It’s raining hard here in Athens, and the sound is amplified into something furious by the tin roof on our house. I can’t help but listen to the rain, and think of a poem I once read. Here it is.
By Francis Ponge, translated by Peter Riley
In the yard where I watch it fall, the rain comes down at several different speeds. In the middle it is a delicate and threadbare curtain (or a net), an implacable but relatively slow descent of quite small drops, a sempiternal precipitation lacking vigor, an intense fragment of the pure meteor. A little away from the walls on each side heavier drops fall separately, with more noise. Some look the size of a grain of corn, others a pea, or almost a marble. On the parapets and balustrades of the window the rain runs horizontally, and on the inside of these obstacles it hangs down in convex loops. It streams in a thin sheet over the entire surface of a zinc roof straight below me—a pattern of watered silk, in the various currents, from the imperceptible bosses and undulations of the surface. In the gutter there, it flows with the contention of a deep but only slightly inclined stream, until suddenly it plunges in a perfectly vertical thread, quite thickly platted, to the ground where it breaks and scatters in shining needles.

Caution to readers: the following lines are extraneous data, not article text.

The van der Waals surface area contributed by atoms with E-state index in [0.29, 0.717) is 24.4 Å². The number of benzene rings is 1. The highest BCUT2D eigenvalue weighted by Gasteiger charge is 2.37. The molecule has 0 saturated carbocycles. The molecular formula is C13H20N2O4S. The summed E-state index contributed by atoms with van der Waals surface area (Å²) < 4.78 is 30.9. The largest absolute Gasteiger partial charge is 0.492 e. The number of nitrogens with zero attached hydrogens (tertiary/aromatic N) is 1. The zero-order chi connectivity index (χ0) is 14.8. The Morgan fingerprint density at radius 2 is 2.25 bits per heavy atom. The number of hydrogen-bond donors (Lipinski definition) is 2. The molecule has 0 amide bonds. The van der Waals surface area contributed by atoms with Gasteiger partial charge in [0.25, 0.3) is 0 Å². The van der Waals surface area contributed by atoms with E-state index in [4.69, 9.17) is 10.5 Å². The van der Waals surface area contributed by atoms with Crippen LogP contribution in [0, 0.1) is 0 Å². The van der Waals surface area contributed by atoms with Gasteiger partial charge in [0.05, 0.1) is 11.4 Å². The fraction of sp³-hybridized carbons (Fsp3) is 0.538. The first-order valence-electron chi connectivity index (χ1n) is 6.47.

Each of these forms has its own particular manner of moving; each elicits a particular sound. The whole thing is intensely alive in the manner of a complicated mechanism, both precise and precarious, like a piece of clockwork in which the activating force is the weight of a mass precipitated from vapor.
The ringing of the vertical threads on the pavement, the gurgling from the gutters, the miniature gong-chimes, multiply and resonate together in a consort which avoids monotony, and is not without delicacy.
And when the pressure is relaxed, some of the clockwork continues to function for a while, getting slower and slower, until the whole machine stops. Then, if the sun comes out again, the whole thing is quite soon effaced—the shiny apparatus evaporates: it has been raining.
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Source: The Random House Book of Twentieth Century French Poetry, edited by Paul Auster.
Photo credit: "rain drops" by Flickr user Austin Tolin.